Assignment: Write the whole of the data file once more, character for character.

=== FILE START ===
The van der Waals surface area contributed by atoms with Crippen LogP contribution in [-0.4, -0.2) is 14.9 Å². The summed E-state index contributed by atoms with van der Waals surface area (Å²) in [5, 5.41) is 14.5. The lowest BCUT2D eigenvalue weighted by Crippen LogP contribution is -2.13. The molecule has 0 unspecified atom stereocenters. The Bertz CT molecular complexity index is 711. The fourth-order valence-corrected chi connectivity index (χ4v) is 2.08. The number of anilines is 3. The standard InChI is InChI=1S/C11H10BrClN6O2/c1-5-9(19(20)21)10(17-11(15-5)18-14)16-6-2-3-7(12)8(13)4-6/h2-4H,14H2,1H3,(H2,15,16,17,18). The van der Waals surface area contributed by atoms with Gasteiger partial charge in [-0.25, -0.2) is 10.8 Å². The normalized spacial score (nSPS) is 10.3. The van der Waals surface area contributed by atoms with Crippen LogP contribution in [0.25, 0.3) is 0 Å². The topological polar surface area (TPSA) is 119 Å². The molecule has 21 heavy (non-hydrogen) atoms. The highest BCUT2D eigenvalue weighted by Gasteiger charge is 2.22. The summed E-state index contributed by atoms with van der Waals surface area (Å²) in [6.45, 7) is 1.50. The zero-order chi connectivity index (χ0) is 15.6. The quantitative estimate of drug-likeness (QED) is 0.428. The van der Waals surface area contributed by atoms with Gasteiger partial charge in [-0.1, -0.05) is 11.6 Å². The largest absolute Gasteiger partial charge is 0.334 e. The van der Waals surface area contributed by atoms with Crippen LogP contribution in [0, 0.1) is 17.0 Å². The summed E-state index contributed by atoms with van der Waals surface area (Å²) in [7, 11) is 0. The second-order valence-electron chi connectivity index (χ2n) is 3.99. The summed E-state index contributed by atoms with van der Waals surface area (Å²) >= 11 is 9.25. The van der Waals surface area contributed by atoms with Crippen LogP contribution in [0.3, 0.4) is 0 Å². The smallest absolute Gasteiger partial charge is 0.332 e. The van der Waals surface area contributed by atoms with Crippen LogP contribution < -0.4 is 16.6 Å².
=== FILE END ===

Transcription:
The van der Waals surface area contributed by atoms with Crippen LogP contribution in [-0.4, -0.2) is 14.9 Å². The summed E-state index contributed by atoms with van der Waals surface area (Å²) in [5, 5.41) is 14.5. The lowest BCUT2D eigenvalue weighted by Crippen LogP contribution is -2.13. The molecule has 0 unspecified atom stereocenters. The Bertz CT molecular complexity index is 711. The fourth-order valence-corrected chi connectivity index (χ4v) is 2.08. The number of anilines is 3. The standard InChI is InChI=1S/C11H10BrClN6O2/c1-5-9(19(20)21)10(17-11(15-5)18-14)16-6-2-3-7(12)8(13)4-6/h2-4H,14H2,1H3,(H2,15,16,17,18). The van der Waals surface area contributed by atoms with Gasteiger partial charge in [-0.25, -0.2) is 10.8 Å². The normalized spacial score (nSPS) is 10.3. The van der Waals surface area contributed by atoms with Crippen LogP contribution in [0.25, 0.3) is 0 Å². The topological polar surface area (TPSA) is 119 Å². The molecule has 21 heavy (non-hydrogen) atoms. The highest BCUT2D eigenvalue weighted by Gasteiger charge is 2.22. The summed E-state index contributed by atoms with van der Waals surface area (Å²) in [6.45, 7) is 1.50. The zero-order chi connectivity index (χ0) is 15.6. The quantitative estimate of drug-likeness (QED) is 0.428. The van der Waals surface area contributed by atoms with Gasteiger partial charge in [-0.1, -0.05) is 11.6 Å². The largest absolute Gasteiger partial charge is 0.334 e. The van der Waals surface area contributed by atoms with Crippen LogP contribution in [0, 0.1) is 17.0 Å². The summed E-state index contributed by atoms with van der Waals surface area (Å²) in [7, 11) is 0. The second-order valence-electron chi connectivity index (χ2n) is 3.99. The summed E-state index contributed by atoms with van der Waals surface area (Å²) >= 11 is 9.25. The van der Waals surface area contributed by atoms with Crippen LogP contribution in [0.3, 0.4) is 0 Å². The smallest absolute Gasteiger partial charge is 0.332 e. The van der Waals surface area contributed by atoms with Crippen LogP contribution < -0.4 is 16.6 Å².